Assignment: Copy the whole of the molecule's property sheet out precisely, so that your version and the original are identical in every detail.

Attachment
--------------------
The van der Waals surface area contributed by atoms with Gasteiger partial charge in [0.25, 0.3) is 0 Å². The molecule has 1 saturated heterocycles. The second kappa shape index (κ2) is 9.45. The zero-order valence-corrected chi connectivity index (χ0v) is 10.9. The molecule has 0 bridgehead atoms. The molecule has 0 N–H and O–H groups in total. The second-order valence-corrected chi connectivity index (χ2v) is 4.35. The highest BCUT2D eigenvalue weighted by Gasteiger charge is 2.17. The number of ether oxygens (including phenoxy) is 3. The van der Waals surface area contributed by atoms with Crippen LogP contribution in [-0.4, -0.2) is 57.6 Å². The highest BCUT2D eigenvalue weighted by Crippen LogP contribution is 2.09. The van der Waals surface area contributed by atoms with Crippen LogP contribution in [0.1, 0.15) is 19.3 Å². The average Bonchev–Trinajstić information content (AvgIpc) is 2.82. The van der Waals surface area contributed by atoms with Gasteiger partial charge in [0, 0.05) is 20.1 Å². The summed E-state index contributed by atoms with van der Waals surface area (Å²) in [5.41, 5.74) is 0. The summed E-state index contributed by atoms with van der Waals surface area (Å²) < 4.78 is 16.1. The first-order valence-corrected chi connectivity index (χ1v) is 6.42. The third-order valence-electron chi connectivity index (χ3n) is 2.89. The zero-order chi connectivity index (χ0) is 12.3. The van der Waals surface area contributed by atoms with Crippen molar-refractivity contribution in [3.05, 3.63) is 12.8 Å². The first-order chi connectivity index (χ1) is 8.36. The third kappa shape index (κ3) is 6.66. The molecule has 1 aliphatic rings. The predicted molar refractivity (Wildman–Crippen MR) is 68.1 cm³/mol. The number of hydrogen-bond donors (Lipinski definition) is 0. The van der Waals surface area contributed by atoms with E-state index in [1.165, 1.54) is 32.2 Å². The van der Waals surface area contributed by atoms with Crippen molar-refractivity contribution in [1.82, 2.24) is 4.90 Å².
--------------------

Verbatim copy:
The van der Waals surface area contributed by atoms with Gasteiger partial charge in [0.25, 0.3) is 0 Å². The molecule has 1 saturated heterocycles. The second kappa shape index (κ2) is 9.45. The zero-order valence-corrected chi connectivity index (χ0v) is 10.9. The molecule has 0 bridgehead atoms. The molecule has 0 N–H and O–H groups in total. The second-order valence-corrected chi connectivity index (χ2v) is 4.35. The highest BCUT2D eigenvalue weighted by Gasteiger charge is 2.17. The number of ether oxygens (including phenoxy) is 3. The van der Waals surface area contributed by atoms with Crippen LogP contribution in [-0.4, -0.2) is 57.6 Å². The highest BCUT2D eigenvalue weighted by Crippen LogP contribution is 2.09. The van der Waals surface area contributed by atoms with Crippen LogP contribution in [0.1, 0.15) is 19.3 Å². The average Bonchev–Trinajstić information content (AvgIpc) is 2.82. The van der Waals surface area contributed by atoms with Gasteiger partial charge in [0, 0.05) is 20.1 Å². The summed E-state index contributed by atoms with van der Waals surface area (Å²) in [5.41, 5.74) is 0. The summed E-state index contributed by atoms with van der Waals surface area (Å²) < 4.78 is 16.1. The first-order valence-corrected chi connectivity index (χ1v) is 6.42. The third-order valence-electron chi connectivity index (χ3n) is 2.89. The zero-order chi connectivity index (χ0) is 12.3. The van der Waals surface area contributed by atoms with Crippen molar-refractivity contribution in [3.05, 3.63) is 12.8 Å². The first-order chi connectivity index (χ1) is 8.36. The third kappa shape index (κ3) is 6.66. The molecule has 1 aliphatic rings. The predicted molar refractivity (Wildman–Crippen MR) is 68.1 cm³/mol. The number of hydrogen-bond donors (Lipinski definition) is 0. The van der Waals surface area contributed by atoms with E-state index in [1.165, 1.54) is 32.2 Å². The van der Waals surface area contributed by atoms with Crippen molar-refractivity contribution in [1.82, 2.24) is 4.90 Å².